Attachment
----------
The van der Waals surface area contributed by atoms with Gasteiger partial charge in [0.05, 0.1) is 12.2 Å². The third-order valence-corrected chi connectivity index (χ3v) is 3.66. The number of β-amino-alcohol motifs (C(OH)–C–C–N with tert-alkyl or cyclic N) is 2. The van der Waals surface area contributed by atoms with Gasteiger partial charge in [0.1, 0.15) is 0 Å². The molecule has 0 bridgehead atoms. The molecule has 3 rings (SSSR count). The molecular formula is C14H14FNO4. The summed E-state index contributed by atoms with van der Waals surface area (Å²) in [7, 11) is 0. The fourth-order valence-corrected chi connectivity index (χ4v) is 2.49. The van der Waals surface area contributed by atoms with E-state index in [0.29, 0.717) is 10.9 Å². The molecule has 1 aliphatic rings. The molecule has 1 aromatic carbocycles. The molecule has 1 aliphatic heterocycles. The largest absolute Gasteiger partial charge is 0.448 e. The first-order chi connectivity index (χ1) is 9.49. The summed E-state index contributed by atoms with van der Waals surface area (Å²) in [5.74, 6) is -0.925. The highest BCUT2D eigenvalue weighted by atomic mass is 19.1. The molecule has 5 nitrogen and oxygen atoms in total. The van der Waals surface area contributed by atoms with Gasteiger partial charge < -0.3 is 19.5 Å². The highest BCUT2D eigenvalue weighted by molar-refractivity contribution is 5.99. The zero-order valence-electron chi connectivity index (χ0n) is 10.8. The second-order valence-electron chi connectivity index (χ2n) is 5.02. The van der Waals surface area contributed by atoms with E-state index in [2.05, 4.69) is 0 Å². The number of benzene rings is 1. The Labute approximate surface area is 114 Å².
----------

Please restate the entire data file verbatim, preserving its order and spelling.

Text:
The van der Waals surface area contributed by atoms with Gasteiger partial charge in [0.05, 0.1) is 12.2 Å². The third-order valence-corrected chi connectivity index (χ3v) is 3.66. The number of β-amino-alcohol motifs (C(OH)–C–C–N with tert-alkyl or cyclic N) is 2. The van der Waals surface area contributed by atoms with Gasteiger partial charge in [0.1, 0.15) is 0 Å². The molecule has 0 bridgehead atoms. The molecule has 3 rings (SSSR count). The molecular formula is C14H14FNO4. The summed E-state index contributed by atoms with van der Waals surface area (Å²) in [7, 11) is 0. The fourth-order valence-corrected chi connectivity index (χ4v) is 2.49. The van der Waals surface area contributed by atoms with E-state index in [0.29, 0.717) is 10.9 Å². The molecule has 1 aliphatic rings. The molecule has 1 aromatic carbocycles. The molecule has 1 aliphatic heterocycles. The largest absolute Gasteiger partial charge is 0.448 e. The first-order chi connectivity index (χ1) is 9.49. The summed E-state index contributed by atoms with van der Waals surface area (Å²) in [5.74, 6) is -0.925. The highest BCUT2D eigenvalue weighted by atomic mass is 19.1. The molecule has 5 nitrogen and oxygen atoms in total. The van der Waals surface area contributed by atoms with Gasteiger partial charge < -0.3 is 19.5 Å². The highest BCUT2D eigenvalue weighted by molar-refractivity contribution is 5.99. The zero-order valence-electron chi connectivity index (χ0n) is 10.8. The second-order valence-electron chi connectivity index (χ2n) is 5.02. The van der Waals surface area contributed by atoms with E-state index in [2.05, 4.69) is 0 Å². The number of benzene rings is 1. The Labute approximate surface area is 114 Å².